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FREE READ Limpieza de sangre 100 ä ➹ [Reading] ➻ Limpieza de sangre By Arturo Pérez-Reverte ➮ – Gwairsoft.co.uk Read by Scott Brick The acclaimed author of Captain Alatriste continues the series that has been called a literary event without precedent Times Literary Supplement Read by Scott Brick The acclaimed author of Captain AE continues the series that has been called a literary event. Perez Reverte wrote many of the Captain Alatriste novels before he became widely read in English His other books The ueen of the South in particular are to my mind much better written The Alatriste series of books are just now being translated I suspect because of the success of his other effortsThis volume recreates not only the atmosphere but also the rhythm of the stylized discourse of the time early 17th century Spain I congratulate the translator for doing a great job not only with the dialogue but also with the poetry which is scattered through the book It seems clear to me that Perez Reverte has a good feel for the period about which he is writing and has captured well the corruption hypocrisy and mis placed chivalry of the time Spain is declining and those who rule her are venal and self serving at best yet the Captain and his friends continue to behave consistent with their code of honor Alatriste may be a sword for hire but he is a sword for hire with a conscience The description of the Inuisition is illuminating and most likely doesn't do justice to the horrors that were visited on the poor souls caught up in its tentacles Just having an ancestor who was Jewish was enough to send one to be burned at the stake after being tortured into confessing whatever the torturers wished one to confess All done in the name of protecting the one true faithReminds me a little of the insistence by many Americans that being publicly patriotic is an absolute necessity for our politicians if they want to be elected The inuisition helped lose Spain its preeminence Might unuestioning patriotism and the Department of Homeland Security do the same for the USWhile the story has its share of action swordplay conspiracy and courage it is Inigo Alatriste's adopted charge relating his struggles as a prisoner of the inuisition that I most recallPerez Reverte is unremitting in his exposure of how bad life in Spain was for all but a few at this point in time I recommend both the Alatriste books and his other efforts I have never been disappointed with one of his novels

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Without Limpieza de Epubprecedent Times Literary Supplement. A well told tale of heroism and pride I like the fact that this author has found a new niche in historical fiction in Counter Reformation Spain roughly contemporary with Dumas' Musketeers and I enjoy his writing style which I wasn't sure about at first but which grew on me and I have found myself exclaiming S'blood in the past day or so Like Dumas he enjoys linking his fiction to real figures from history and weaving in snatches of poetry and references to various artists poets and playwrights of the day so it's a good way in for people who find history can be a rather dry subjectI must confess to a certain ambivalence about the fact that the chief villains of the piece are Dominican friars and the Spanish Inuisition Despite the popular mythology that such people revelled in torturing lies out of people the historical evidence of this period suggests that it was a far complex picture and that it was often the Church that sought to curb the excesses of the state and the mob More than once churches are referred to in this book as places of sanctuary and that was chiefly to give everyone the chance to cool off and consider what they intended to do But we are living in a time where the idea of religious fanaticism is regarded with particular suspicion and so it is natural that these provide the foil for the heroes we are presently creating Captain Alatriste I'm not entirely sure in what order these books are meant to be read or were written I had thought this was the third but it referes to The Sun over Breda in the future tense In fact it hasn't mattered greatly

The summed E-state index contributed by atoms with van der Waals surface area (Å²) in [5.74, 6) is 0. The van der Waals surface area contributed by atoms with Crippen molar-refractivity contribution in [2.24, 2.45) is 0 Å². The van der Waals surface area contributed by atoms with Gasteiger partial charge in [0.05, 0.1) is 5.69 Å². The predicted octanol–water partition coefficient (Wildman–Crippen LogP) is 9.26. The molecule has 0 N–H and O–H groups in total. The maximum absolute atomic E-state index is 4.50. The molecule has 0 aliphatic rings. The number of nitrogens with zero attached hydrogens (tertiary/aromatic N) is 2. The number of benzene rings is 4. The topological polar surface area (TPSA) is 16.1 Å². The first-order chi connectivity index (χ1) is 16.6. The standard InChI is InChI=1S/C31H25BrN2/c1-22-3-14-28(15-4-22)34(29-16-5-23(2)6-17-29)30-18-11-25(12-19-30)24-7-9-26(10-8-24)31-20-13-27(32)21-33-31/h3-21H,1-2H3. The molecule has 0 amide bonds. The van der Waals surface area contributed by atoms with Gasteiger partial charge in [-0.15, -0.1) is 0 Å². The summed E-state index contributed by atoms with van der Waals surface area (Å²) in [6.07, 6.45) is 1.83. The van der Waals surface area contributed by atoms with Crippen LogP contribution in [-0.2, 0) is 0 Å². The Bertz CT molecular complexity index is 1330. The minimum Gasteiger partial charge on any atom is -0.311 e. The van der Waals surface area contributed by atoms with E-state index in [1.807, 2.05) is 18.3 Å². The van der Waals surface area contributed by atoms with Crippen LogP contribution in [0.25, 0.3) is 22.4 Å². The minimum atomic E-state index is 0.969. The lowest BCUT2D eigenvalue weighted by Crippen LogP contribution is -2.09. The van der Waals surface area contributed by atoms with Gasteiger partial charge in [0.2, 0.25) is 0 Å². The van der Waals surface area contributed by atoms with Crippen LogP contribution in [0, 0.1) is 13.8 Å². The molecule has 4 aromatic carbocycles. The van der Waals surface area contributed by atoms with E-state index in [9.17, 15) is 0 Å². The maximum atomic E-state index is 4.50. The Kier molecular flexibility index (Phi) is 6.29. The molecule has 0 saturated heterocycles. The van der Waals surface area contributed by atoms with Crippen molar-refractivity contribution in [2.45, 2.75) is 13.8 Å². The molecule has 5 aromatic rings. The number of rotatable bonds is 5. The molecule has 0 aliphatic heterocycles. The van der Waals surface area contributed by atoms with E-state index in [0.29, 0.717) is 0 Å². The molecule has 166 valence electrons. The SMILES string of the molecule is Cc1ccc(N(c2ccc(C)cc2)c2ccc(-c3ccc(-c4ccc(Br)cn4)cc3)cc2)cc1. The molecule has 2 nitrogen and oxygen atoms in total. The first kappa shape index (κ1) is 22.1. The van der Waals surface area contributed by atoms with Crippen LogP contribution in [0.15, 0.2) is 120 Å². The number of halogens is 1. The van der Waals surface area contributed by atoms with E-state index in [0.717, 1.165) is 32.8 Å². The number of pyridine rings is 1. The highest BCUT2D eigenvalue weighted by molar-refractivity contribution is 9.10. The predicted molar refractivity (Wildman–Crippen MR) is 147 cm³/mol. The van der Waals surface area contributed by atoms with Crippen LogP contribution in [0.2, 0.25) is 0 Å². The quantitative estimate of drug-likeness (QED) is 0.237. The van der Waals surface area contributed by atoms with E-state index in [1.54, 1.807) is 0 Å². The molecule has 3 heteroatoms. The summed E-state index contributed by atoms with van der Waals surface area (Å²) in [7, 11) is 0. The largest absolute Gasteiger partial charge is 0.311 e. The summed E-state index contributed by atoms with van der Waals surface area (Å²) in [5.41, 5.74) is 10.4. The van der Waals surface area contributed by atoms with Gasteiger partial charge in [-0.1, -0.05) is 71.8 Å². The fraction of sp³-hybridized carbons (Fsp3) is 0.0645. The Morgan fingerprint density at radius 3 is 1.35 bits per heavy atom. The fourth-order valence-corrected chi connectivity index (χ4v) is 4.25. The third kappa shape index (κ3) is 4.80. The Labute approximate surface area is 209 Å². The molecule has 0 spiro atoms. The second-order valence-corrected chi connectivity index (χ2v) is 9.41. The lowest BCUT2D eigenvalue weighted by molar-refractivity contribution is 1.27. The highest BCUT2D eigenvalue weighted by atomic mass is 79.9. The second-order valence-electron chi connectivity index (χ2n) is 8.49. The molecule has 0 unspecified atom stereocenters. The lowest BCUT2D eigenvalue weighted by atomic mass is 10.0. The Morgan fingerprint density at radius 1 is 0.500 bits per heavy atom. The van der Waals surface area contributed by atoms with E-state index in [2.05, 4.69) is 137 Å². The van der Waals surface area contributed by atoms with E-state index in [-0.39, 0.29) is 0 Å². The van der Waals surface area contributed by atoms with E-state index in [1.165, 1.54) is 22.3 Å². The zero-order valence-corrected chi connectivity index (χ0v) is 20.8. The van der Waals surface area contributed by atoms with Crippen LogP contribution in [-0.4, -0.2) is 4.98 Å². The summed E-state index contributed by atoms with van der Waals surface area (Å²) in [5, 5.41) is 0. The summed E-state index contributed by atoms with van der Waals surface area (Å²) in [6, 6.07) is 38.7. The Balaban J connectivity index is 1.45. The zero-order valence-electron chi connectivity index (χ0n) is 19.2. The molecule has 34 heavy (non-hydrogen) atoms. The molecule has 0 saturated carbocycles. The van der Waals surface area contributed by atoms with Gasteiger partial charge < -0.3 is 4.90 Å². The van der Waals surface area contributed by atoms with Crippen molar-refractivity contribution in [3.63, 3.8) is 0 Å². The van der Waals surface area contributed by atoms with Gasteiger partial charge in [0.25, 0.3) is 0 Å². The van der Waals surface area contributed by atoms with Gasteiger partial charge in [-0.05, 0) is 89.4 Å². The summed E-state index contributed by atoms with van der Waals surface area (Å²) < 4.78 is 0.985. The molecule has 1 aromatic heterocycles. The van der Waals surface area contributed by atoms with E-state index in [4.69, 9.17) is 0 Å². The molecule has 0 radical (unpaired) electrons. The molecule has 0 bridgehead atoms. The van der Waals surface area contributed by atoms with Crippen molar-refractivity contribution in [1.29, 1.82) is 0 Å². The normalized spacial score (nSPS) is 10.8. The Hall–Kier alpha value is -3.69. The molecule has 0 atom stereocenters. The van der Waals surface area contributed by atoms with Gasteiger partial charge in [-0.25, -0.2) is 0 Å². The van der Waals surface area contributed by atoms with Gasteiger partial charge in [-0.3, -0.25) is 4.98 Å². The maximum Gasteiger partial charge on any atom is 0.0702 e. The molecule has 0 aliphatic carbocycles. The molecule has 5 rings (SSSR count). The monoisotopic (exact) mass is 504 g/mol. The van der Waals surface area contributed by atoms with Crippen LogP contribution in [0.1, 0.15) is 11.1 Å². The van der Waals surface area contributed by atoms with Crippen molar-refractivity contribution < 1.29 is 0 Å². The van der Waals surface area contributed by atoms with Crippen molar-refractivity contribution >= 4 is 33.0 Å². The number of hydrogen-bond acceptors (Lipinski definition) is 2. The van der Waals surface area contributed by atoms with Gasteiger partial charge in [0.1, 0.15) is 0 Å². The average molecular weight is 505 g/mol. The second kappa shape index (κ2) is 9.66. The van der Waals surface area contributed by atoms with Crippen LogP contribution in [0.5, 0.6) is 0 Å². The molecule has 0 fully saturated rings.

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Limpieza de sangreRead by Scott Brick The acclaimed author of Captain Alatrist. 35 starsI have to admit to having been disappointed by the eponymous first book in Arturo Pérez Reverte’s ‘Captain Alatriste’ series of swashbuckling romances It may have been due to unfair or incorrect expectations but I remember being fairly nonplussed by my reaction I love me a good swashbuckler but despite this fact I have to admit that I find myself disappointed often than not in the ones I pick up Sabatini has one truly great entry in the genre that I have read the superlative Scaramouche but I have found myself distinctly underwhelmed by every other book by him that I have taken upmuch to my chagrin Doyle's 'Brigadier Gerard' stories are wonderful but they are as much comedies as they are swashbucklers I venerate Dumas père but must admit that even his voluminous output has its ups and downs and contrary to popular belief I don’t think that most of his works should really be classified as true swashbucklers though historical romance is such a close kissing cousin that they really ought to just get a room already It was therefore with some trepidation that I took up volume two in the Alatriste series The Purity of Blood The meat of the story revolves around the titular ‘purity of blood’ that one must be able to prove especially if you happen to have any Jewish descent in your family tree in order to be considered an ‘Old Christian’ and the trouble that’s putting it mildly encountered by those conversos unable to do so to the satisfaction of the authorities especially the infamous Inuisition Alatriste and Íñigo get pulled into a plot that seems to be merely a family affair to begin with until it becomes apparent that there are tendrils spilling out from it into much higher levels of society Buckles are swashed secrets revealed and danger death are always waiting in the wings Through all of this Pérez Reverte is able to bring into a swashbuckling adventure ruminations on the decay and hypocrisy inherent in the Spain of the ‘Golden Age’; a golden age that not surprisingly leaves uite a bit to be desired and when seen face on is neither better nor worse than any of mankind’s other blunders throughout historyI will admit to once again feeling or less indifferent for much of the novel All in all it was fairly goodan intriguing mystery setting things up on the first page and a fast paced adventure that was out of the gate with little to no preamble but I was still not sufficiently grabbed by the adventure to feel myself sucked into the world Pérez Reverte was creating I know he’s capable of this as he’s done it to perfection for me in the slower paced The Fencing Master and the intriguing occult literary mystery The Club Dumas but so far in his pure swashbucklers I am not always fully engaged There were moments though The conceit of the book is that it is a first person memoir being told by Íñigo Balboa Alatriste’s ward and companion ever since the boy’s father an old soldier buddy of Alatriste’s died in the latter’s arms and asked him to care for his son on this anon This conceit allows us to enter into Íñigo’s mind as his remembrances of his youth take on the bitter sweet savour of a man looking back on his halcyon days from the vantage of old age Two moments here struck me as particularly moving In the first Íñigo recalls the vision of Angélica de Aluézar the great love of his life; a love that is not without its own ambivalent ualities At times when memories seem so sweet that I long even for old enemies I go and stand before the portrait Diego Velázuez painted of her and stay for hours looking at her in silence painfully aware that I never truly knew her But along with the scars that she inflicted my old heart still holds the conviction that that girl that woman who inflicted upon me every evil she was capable of also in her way loved me till the day she died The second was in a moment of truth for Íñigo in which his mettle and devotion to his master are tested In this moment he finds “that there are some things no man can tolerate though it cost him his life or precisely because that life would not be worth living if he yielded” I don’t think it’s too much of a spoiler to say that Íñigo proves himself worthy of the Captain’s respect and devotionDespite these moments that allow Pérez Reverte’s novel to be tinged with that golden glow of memory so often ascribed to the ‘Golden Age of Spain’ in which these adventures take place the memoir format is not without its complications The fact of the matter is that Íñigo spends a large portion of his time separated from the Captain no need to go into details here that really would be a spoiler and yet we still get whole chapters told from the perspective of Alatriste without losing the assumption that ultimately it’s all coming from Íñigo’s mouth or pen I’m not normally a stickler for the whole “what is the conceit of how we received this narrative” thing though it is becoming something I think about and usually just go with the flow but it did grate a bit here for me I can’t believe that the laconic Alatriste told Íñigo anything but the barest details of what he did while they were separated yet we still get a view into not only Alatriste’s actions but his thoughts and words as well not to mention those of the various friends and enemies with whom he interacts I liked those chapters just fine as third person narrative but they didn’t really work for me as parts of Íñigo’s memoirs That uibble aside I found that as the book neared its conclusion I was warming up to it much than my experience in the first half would have suggested I would still say though that this is in some ways a book that works less as a thoroughly rousing adventure in and of itself but is rather a further set up for the long term adventures of Alatriste and Íñigo especially in regards to the relationships they have both with each other and with those who will prove to be the greatest thorns in their sides Alatriste has a great moment at the end of the book with his nemesis the thoroughly evil yet still interestingly complex swordsman and assassin Gualterio Malatesta while the aforementioned reasons for the complex feelings of Íñigo for the lovely and deadly Angélica de Aluézar get some page time as she is shown to play a small though key role in the stratagem that nearly proves to be the end of our two heroes All in all I wasn’t completely swept away by this story but it planted enough seeds that promise potential greatness that I am committed to following along with the adventures these two motley heroes for at least a little while I hope Pérez Reverte proves to live up to the promise